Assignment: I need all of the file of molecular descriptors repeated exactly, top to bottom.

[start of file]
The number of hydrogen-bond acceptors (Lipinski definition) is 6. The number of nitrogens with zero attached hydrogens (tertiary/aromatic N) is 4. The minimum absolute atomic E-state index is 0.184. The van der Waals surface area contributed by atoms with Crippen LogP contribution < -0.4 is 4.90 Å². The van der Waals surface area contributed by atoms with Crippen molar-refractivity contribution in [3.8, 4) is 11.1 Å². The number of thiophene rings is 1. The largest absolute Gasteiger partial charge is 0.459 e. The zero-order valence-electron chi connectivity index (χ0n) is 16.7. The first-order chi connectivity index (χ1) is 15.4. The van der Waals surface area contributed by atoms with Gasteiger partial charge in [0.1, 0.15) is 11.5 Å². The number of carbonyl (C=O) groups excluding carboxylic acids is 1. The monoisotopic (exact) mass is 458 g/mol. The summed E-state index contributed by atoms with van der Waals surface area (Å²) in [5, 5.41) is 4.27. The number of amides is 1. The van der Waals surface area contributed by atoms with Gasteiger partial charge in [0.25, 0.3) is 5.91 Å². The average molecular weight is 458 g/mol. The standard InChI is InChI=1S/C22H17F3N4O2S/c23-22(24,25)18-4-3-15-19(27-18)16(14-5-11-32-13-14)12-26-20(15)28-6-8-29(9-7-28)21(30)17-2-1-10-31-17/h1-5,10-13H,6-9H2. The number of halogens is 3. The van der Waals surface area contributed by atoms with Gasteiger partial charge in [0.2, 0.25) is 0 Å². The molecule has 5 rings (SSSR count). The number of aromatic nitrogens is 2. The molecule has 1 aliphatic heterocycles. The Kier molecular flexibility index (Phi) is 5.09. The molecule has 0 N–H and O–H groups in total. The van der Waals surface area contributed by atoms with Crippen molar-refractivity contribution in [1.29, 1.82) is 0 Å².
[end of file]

The number of hydrogen-bond acceptors (Lipinski definition) is 6. The number of nitrogens with zero attached hydrogens (tertiary/aromatic N) is 4. The minimum absolute atomic E-state index is 0.184. The van der Waals surface area contributed by atoms with Crippen LogP contribution < -0.4 is 4.90 Å². The van der Waals surface area contributed by atoms with Crippen molar-refractivity contribution in [3.8, 4) is 11.1 Å². The number of thiophene rings is 1. The largest absolute Gasteiger partial charge is 0.459 e. The zero-order valence-electron chi connectivity index (χ0n) is 16.7. The first-order chi connectivity index (χ1) is 15.4. The van der Waals surface area contributed by atoms with Gasteiger partial charge in [0.1, 0.15) is 11.5 Å². The number of carbonyl (C=O) groups excluding carboxylic acids is 1. The monoisotopic (exact) mass is 458 g/mol. The summed E-state index contributed by atoms with van der Waals surface area (Å²) in [5, 5.41) is 4.27. The number of amides is 1. The van der Waals surface area contributed by atoms with Gasteiger partial charge in [0.25, 0.3) is 5.91 Å². The average molecular weight is 458 g/mol. The standard InChI is InChI=1S/C22H17F3N4O2S/c23-22(24,25)18-4-3-15-19(27-18)16(14-5-11-32-13-14)12-26-20(15)28-6-8-29(9-7-28)21(30)17-2-1-10-31-17/h1-5,10-13H,6-9H2. The number of halogens is 3. The van der Waals surface area contributed by atoms with Gasteiger partial charge in [0.2, 0.25) is 0 Å². The molecule has 5 rings (SSSR count). The number of aromatic nitrogens is 2. The molecule has 1 aliphatic heterocycles. The Kier molecular flexibility index (Phi) is 5.09. The molecule has 0 N–H and O–H groups in total. The van der Waals surface area contributed by atoms with Crippen molar-refractivity contribution in [1.29, 1.82) is 0 Å².